I feel really proud still to be here after ten years and the journey I’ve been on since starting as a School Competition Executive and working my way up to Head of Brand and Fan Engagement. It has been hard work but something I have enjoyed every single day. The ECB are excellent at supporting progression, both in terms of moving within the organisation but also the ambition to invest in people who want to develop themselves.

I am incredibly proud of my team – they are all such hard-working people who approach their work with a fantastic attitude. I am massively excited for The Hundred!

Claire Taylor

Video Producer

My background is all things sports. I began my career as a Junior Producer at Red Bull Media House based at their headquarters in Salzburg, Austria. From there I moved to the sports production company Sunset + Vine where I was introduced to this alien sport called cricket! I soon realised how wonderful and inclusive it is and quickly fell in love with the sport. Having missed out on playing cricket as a girl, I now have a burning motivation to make sure I do my part to show more children why it’s worth picking up a bat and ball. From there, I came to the ECB and the rest is history…
I lead on all things video at the ECB as part of the Digital team. We work with an excellent team of creatives at various production agencies to bring to life compelling and inspiring stories of the people and teams that make our sport so incredible.
There are so many things I’m proud of since joining ECB, but a real highlight has been working towards changing the landscape of the game and encouraging people of all backgrounds and abilities to see themselves in the sport we love and know that the game is for them. I’m also so proud to be part of such a hardworking Digital team, where each individual gives 100% of their effort and passion into everything they do.
The people at the ECB really make the organisation. Every individual has their own role and motive to shape our sport for the better and every individual gives everything they’ve got to do that. It is so motivating to be part of this charge and to work collaboratively with these incredible people, teams and departments. 

Sangy Theivendra

City Programmes Executive

Prior to joining the ECB I ran my own business and volunteered at my local cricket club, setting and heading up the women and girls section.

As a passionate fan with ambition to make the game more accessible for women, I knew joining the organisation responsible for cricket across England and Wales was a great opportunity to bring my experiences to the table.

I have a fun and exciting role where no two days are the same! My main focus is to engage South Asian females into volunteering and the game in general, and I feel particularly proud to say we have introduced almost 600 new South Asian females to the cricket community. 

I’ve also been working on inclusion in the talent pathway for the England Women’s squad as well as building relationships with community partners, county boards, clubs and schools expanding grassroots cricket. I’m hugely passionate about growing the number of women involved in the game and being part of meaningful change to the cricket community and wider society has been an incredible feeling.
Since joining the ECB there have been plenty of money can’t buy experiences, including having a photo with the England Men’s team the day after they won the ICC 2019 World Cup and attending the live team draft for The Hundred, the first ever sporting bid on UK television!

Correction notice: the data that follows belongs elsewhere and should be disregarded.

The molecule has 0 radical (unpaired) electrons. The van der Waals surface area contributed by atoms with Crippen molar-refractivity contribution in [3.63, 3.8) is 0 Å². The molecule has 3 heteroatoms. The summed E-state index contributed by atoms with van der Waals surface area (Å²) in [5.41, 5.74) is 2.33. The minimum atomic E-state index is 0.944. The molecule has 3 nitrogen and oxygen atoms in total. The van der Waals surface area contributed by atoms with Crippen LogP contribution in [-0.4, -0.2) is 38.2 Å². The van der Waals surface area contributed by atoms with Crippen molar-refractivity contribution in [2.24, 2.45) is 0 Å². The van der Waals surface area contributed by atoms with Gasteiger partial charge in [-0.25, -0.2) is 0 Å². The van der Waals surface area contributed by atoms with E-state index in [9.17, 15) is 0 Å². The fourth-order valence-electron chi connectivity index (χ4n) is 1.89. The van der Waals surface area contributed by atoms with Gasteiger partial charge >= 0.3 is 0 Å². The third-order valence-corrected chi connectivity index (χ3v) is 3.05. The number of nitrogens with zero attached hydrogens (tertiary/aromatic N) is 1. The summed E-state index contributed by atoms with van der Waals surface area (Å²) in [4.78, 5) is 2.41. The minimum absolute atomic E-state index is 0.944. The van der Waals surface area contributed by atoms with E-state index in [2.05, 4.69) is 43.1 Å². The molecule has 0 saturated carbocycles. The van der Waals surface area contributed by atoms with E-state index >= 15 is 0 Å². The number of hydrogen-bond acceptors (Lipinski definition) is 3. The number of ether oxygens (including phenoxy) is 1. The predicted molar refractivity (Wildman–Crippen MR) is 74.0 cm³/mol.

I love that the ECB acknowledges and respects that individuals have lives and commitments outside of work. As a mum of two young children, I was daunted at the thought of coming back to a corporate role full time, however with the support of my manager, team and the company wide ethic, this has worked out perfectly for both me and my family and I really enjoy my job. I’m proud to be part of a business that’s making strides in sport to be truly inclusive for everyone and puts its people at the heart of everything – it really does feel like one big family.

Anna Warren

Head of England Women Science and Medicine

Before cricket, I worked as a physiotherapist in the NHS for ten years. It was a great way to learn the trade and I loved it, seeing all kinds of patients and working as a massive team.  I was also volunteering a lot during evenings and weekends in amateur sport – triathlon and rowing – a typical journey into elite sport for many in my profession. 

Physio is quite tough at the start, you have to put in the yards, often in your own time to get the experience. That’s not unique to women, it’s a competitive area to be involved in.  
It was a big leap of faith for me six years ago to apply for the internship at the ECB – I had never worked in cricket before and I was giving up an established career.  I was just excited by the opportunity.

The internship working at the ECB Performance Centre in Loughborough was an amazing, very positive experience. Moving out of my comfort zone was just what I needed. It is having good people around you, male or female, which I think has been key throughout my career. 

Now, as England Women’s Medical Services Lead, my job is very varied, coordinating a team of doctors and physios. I make sure we as a team are communicating properly and ultimately delivering really good care to the players. 

I look after England Women’s academy and tour with them, so I might be overseas once or twice in winter. I also support any significant rehabs for the England Women’s team.  An exciting new part of my job is to support the new domestic regional structure and The Hundred – Women’s Competition.  There will be a new team of physios and doctors to support and planning is well under way for that.